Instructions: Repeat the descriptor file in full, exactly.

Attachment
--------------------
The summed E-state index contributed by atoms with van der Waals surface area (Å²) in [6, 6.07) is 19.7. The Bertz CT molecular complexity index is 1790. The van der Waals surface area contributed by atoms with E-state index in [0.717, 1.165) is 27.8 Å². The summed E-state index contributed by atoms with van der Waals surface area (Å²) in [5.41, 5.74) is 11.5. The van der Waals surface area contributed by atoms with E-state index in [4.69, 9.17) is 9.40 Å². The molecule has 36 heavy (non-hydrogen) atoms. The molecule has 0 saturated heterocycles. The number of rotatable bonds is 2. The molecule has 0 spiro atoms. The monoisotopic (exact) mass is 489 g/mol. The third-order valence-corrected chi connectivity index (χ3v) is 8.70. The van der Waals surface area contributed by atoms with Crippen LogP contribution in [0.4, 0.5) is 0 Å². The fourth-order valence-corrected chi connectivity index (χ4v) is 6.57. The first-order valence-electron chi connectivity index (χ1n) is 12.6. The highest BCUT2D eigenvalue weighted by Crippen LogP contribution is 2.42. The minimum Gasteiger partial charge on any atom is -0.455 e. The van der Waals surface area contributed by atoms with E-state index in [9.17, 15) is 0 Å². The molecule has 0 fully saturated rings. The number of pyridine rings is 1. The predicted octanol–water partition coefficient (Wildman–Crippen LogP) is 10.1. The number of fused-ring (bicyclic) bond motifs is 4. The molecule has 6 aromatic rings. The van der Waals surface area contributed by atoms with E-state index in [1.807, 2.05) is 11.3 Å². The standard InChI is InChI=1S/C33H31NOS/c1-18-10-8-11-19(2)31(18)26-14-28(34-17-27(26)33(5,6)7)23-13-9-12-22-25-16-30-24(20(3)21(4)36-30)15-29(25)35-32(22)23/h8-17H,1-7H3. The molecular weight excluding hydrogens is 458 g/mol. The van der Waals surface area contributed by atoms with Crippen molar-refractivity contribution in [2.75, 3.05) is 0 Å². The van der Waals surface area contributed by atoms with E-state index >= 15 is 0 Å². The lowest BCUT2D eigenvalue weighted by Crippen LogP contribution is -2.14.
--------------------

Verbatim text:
The summed E-state index contributed by atoms with van der Waals surface area (Å²) in [6, 6.07) is 19.7. The Bertz CT molecular complexity index is 1790. The van der Waals surface area contributed by atoms with E-state index in [0.717, 1.165) is 27.8 Å². The summed E-state index contributed by atoms with van der Waals surface area (Å²) in [5.41, 5.74) is 11.5. The van der Waals surface area contributed by atoms with E-state index in [4.69, 9.17) is 9.40 Å². The molecule has 36 heavy (non-hydrogen) atoms. The molecule has 0 saturated heterocycles. The number of rotatable bonds is 2. The molecule has 0 spiro atoms. The monoisotopic (exact) mass is 489 g/mol. The third-order valence-corrected chi connectivity index (χ3v) is 8.70. The van der Waals surface area contributed by atoms with Crippen LogP contribution in [0.4, 0.5) is 0 Å². The fourth-order valence-corrected chi connectivity index (χ4v) is 6.57. The first-order valence-electron chi connectivity index (χ1n) is 12.6. The highest BCUT2D eigenvalue weighted by Crippen LogP contribution is 2.42. The minimum Gasteiger partial charge on any atom is -0.455 e. The van der Waals surface area contributed by atoms with E-state index in [9.17, 15) is 0 Å². The molecule has 0 fully saturated rings. The number of pyridine rings is 1. The predicted octanol–water partition coefficient (Wildman–Crippen LogP) is 10.1. The number of fused-ring (bicyclic) bond motifs is 4. The molecule has 6 aromatic rings. The van der Waals surface area contributed by atoms with E-state index in [1.807, 2.05) is 11.3 Å². The standard InChI is InChI=1S/C33H31NOS/c1-18-10-8-11-19(2)31(18)26-14-28(34-17-27(26)33(5,6)7)23-13-9-12-22-25-16-30-24(20(3)21(4)36-30)15-29(25)35-32(22)23/h8-17H,1-7H3. The molecular weight excluding hydrogens is 458 g/mol. The van der Waals surface area contributed by atoms with Crippen molar-refractivity contribution in [2.75, 3.05) is 0 Å². The van der Waals surface area contributed by atoms with E-state index >= 15 is 0 Å². The lowest BCUT2D eigenvalue weighted by Crippen LogP contribution is -2.14.